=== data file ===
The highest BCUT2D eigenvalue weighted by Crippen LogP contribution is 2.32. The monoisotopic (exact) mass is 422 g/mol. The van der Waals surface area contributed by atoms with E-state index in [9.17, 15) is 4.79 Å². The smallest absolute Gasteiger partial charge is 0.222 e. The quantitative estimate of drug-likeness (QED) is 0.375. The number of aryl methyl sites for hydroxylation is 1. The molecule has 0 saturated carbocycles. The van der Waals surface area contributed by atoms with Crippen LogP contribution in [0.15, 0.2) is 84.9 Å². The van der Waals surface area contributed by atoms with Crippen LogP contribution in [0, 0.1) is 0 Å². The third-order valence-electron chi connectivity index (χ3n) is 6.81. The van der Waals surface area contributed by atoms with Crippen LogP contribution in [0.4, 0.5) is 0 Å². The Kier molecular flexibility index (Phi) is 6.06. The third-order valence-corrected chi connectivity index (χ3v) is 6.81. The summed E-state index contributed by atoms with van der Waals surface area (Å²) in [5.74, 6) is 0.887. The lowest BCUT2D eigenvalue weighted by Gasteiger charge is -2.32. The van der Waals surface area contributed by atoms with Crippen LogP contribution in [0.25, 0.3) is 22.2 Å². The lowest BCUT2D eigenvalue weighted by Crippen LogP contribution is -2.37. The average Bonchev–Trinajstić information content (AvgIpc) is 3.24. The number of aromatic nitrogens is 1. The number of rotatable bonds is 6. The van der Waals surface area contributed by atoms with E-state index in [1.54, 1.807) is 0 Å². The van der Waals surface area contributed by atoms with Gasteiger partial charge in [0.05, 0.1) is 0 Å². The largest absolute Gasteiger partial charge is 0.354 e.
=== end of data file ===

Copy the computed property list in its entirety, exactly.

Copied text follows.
The highest BCUT2D eigenvalue weighted by Crippen LogP contribution is 2.32. The monoisotopic (exact) mass is 422 g/mol. The van der Waals surface area contributed by atoms with E-state index in [9.17, 15) is 4.79 Å². The smallest absolute Gasteiger partial charge is 0.222 e. The quantitative estimate of drug-likeness (QED) is 0.375. The number of aryl methyl sites for hydroxylation is 1. The molecule has 0 saturated carbocycles. The van der Waals surface area contributed by atoms with Crippen LogP contribution in [0.15, 0.2) is 84.9 Å². The van der Waals surface area contributed by atoms with Crippen LogP contribution in [0, 0.1) is 0 Å². The third-order valence-electron chi connectivity index (χ3n) is 6.81. The van der Waals surface area contributed by atoms with Crippen LogP contribution in [0.4, 0.5) is 0 Å². The Kier molecular flexibility index (Phi) is 6.06. The third-order valence-corrected chi connectivity index (χ3v) is 6.81. The summed E-state index contributed by atoms with van der Waals surface area (Å²) in [5.74, 6) is 0.887. The lowest BCUT2D eigenvalue weighted by Gasteiger charge is -2.32. The van der Waals surface area contributed by atoms with Crippen LogP contribution in [0.25, 0.3) is 22.2 Å². The lowest BCUT2D eigenvalue weighted by Crippen LogP contribution is -2.37. The average Bonchev–Trinajstić information content (AvgIpc) is 3.24. The number of aromatic nitrogens is 1. The number of rotatable bonds is 6. The van der Waals surface area contributed by atoms with E-state index in [1.54, 1.807) is 0 Å². The van der Waals surface area contributed by atoms with Gasteiger partial charge in [0.05, 0.1) is 0 Å². The largest absolute Gasteiger partial charge is 0.354 e.